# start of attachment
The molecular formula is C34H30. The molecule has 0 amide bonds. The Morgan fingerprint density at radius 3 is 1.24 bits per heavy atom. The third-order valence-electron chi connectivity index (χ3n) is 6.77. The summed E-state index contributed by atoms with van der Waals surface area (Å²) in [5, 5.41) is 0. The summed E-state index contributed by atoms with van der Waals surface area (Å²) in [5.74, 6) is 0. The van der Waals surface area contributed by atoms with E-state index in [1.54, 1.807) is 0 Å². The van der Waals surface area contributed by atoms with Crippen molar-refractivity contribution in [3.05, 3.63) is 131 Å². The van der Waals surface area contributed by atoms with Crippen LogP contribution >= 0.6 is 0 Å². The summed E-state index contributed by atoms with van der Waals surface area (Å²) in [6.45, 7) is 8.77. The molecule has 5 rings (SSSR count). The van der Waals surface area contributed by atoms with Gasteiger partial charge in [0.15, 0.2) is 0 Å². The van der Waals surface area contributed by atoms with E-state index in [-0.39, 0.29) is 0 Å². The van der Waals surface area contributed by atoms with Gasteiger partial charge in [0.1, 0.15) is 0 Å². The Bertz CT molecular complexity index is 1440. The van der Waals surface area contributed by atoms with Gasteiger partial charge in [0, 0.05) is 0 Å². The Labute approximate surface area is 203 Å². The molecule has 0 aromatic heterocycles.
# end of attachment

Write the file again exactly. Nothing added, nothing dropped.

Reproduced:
The molecular formula is C34H30. The molecule has 0 amide bonds. The Morgan fingerprint density at radius 3 is 1.24 bits per heavy atom. The third-order valence-electron chi connectivity index (χ3n) is 6.77. The summed E-state index contributed by atoms with van der Waals surface area (Å²) in [5, 5.41) is 0. The summed E-state index contributed by atoms with van der Waals surface area (Å²) in [5.74, 6) is 0. The van der Waals surface area contributed by atoms with E-state index in [1.54, 1.807) is 0 Å². The van der Waals surface area contributed by atoms with Crippen molar-refractivity contribution in [3.05, 3.63) is 131 Å². The van der Waals surface area contributed by atoms with Crippen LogP contribution >= 0.6 is 0 Å². The summed E-state index contributed by atoms with van der Waals surface area (Å²) in [6.45, 7) is 8.77. The molecule has 5 rings (SSSR count). The van der Waals surface area contributed by atoms with Gasteiger partial charge in [0.15, 0.2) is 0 Å². The van der Waals surface area contributed by atoms with E-state index in [-0.39, 0.29) is 0 Å². The van der Waals surface area contributed by atoms with Gasteiger partial charge in [0.1, 0.15) is 0 Å². The Bertz CT molecular complexity index is 1440. The van der Waals surface area contributed by atoms with Gasteiger partial charge in [0, 0.05) is 0 Å². The Labute approximate surface area is 203 Å². The molecule has 0 aromatic heterocycles.